Pentagon Confirms It Is ‘Considering’ Deploying Ground Troops to Syria

A US soldier from 1-501 Para-Infantry Regiment take up positions moments after dismounting of a Blackhawk helicopter at a drop zone south of Baghdad as part of Operation Gecko, 24 August 2007. Operation Gecko was launched as part of a US military strategy to partner with Iraqi Sunni volunteers, former …
Washington, D.C.

The Department of Defense (DOD) is “considering” sending American ground combat troops to Syria as part of the Trump administration’s efforts to “hasten the defeat” of the Islamic State (ISIS/ISIL), a Pentagon spokesman has confirmed.

Citing an unnamed U.S. defense official, CNN first reported that the Pentagon “might propose that the US send conventional ground combat forces into northern Syria for the first time to speed up the fight against ISIS.”

Asked to comment on the report, U.S. Marine Corp Maj. Adrian Rankine-Galloway, the Pentagon spokesman, told Breitbart News in a statement:

We are in the process of conducting our 30-day review of the strategy to defeat ISIS as directed by the President. We are considering a number of measures to accelerate the campaign as part of that review, but no decisions have been made. The Secretary is actively engaged with his combatant commanders and commanders on the ground to listen to their recommendations and to provide them with the resources and authorities they need to hasten the defeat of ISIS.

The DOD spokesman did not elaborate on how many ground troops President Donald Trump’s administration would deploy to Syria.

CNN learned from the unnamed defense official that any such deployment would ultimately have to be approved by President Donald Trump.

Additional troops could be on the ground “within weeks” if the deployment is approved, notes the news network.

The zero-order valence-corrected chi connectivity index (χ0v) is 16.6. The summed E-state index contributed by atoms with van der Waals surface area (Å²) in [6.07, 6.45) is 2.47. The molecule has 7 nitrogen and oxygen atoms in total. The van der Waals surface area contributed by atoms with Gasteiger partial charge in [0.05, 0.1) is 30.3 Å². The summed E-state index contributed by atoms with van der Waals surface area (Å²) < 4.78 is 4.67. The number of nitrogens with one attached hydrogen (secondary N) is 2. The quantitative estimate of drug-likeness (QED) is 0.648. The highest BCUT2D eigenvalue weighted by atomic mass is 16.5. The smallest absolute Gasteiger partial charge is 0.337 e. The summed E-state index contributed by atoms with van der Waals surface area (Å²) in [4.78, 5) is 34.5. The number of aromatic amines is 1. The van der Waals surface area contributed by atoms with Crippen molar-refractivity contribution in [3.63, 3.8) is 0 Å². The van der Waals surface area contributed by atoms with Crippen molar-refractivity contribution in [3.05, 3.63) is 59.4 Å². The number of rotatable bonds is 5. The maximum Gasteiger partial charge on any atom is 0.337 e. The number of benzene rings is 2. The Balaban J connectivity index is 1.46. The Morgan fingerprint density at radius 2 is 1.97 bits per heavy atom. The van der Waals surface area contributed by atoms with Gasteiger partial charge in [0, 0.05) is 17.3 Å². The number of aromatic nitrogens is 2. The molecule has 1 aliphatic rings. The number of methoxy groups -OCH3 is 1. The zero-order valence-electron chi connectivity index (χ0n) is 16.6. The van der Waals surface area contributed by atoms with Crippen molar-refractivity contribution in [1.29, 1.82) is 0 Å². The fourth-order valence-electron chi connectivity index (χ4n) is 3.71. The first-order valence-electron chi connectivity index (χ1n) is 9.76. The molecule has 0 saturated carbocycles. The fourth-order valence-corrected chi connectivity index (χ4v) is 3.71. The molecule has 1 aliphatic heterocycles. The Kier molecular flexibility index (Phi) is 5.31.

The deployment of combat ground troops would mark a fundamental change in the U.S. approach to the war against ISIS in Syria.

Former President Barack Obama never approved sending combat troops into Syria.

Instead, he deployed small teams, predominantly made up of Special Operations forces, to provide training and assistance to local groups fighting ISIS on the ground.

Obama’s threats against the regime of Syrian dictator Bashar al-Assad regime proved to be empty.

The former president only authorized airstrikes against the Islamic State and al-Qaeda-linked groups, ignoring the massacre of civilians at the hands of Assad, particularly in Aleppo.

Amid reports that the city of Aleppo had nearly fallen to Russia and Iran-backed forces loyal to Assad near the end of Obama’s presidency in December 2016, the Pentagon announced that the former commander-in-chief had approved the deployment of 200 additional U.S. troops to Syria, bringing the total number to about 500.

Former Secretary of Defense Ash Carter revealed that the additional American forces would include “special operations forces trainers, advisors, and explosive ordnance disposal teams.”

During his confirmation hearing, the new Secretary of Defense James Mattis indicated that he would recalibrate the Obama administration’s approach to the war in Iraq and Syria.

“I think it’s getting there as rapidly as possible, where it would be a more accelerated campaign,” declared Mattis.

The Obama administration placed a limit on the number of U.S. service members allowed in Iraq — no more than 5,262.

Currently, there are an estimated 5,155 in the country with hundreds more on temporary deployment who are not counted as part of the limit.

“Discussions are also underway on fundamentally changing how troops are deployed to Iraq,” reports CNN.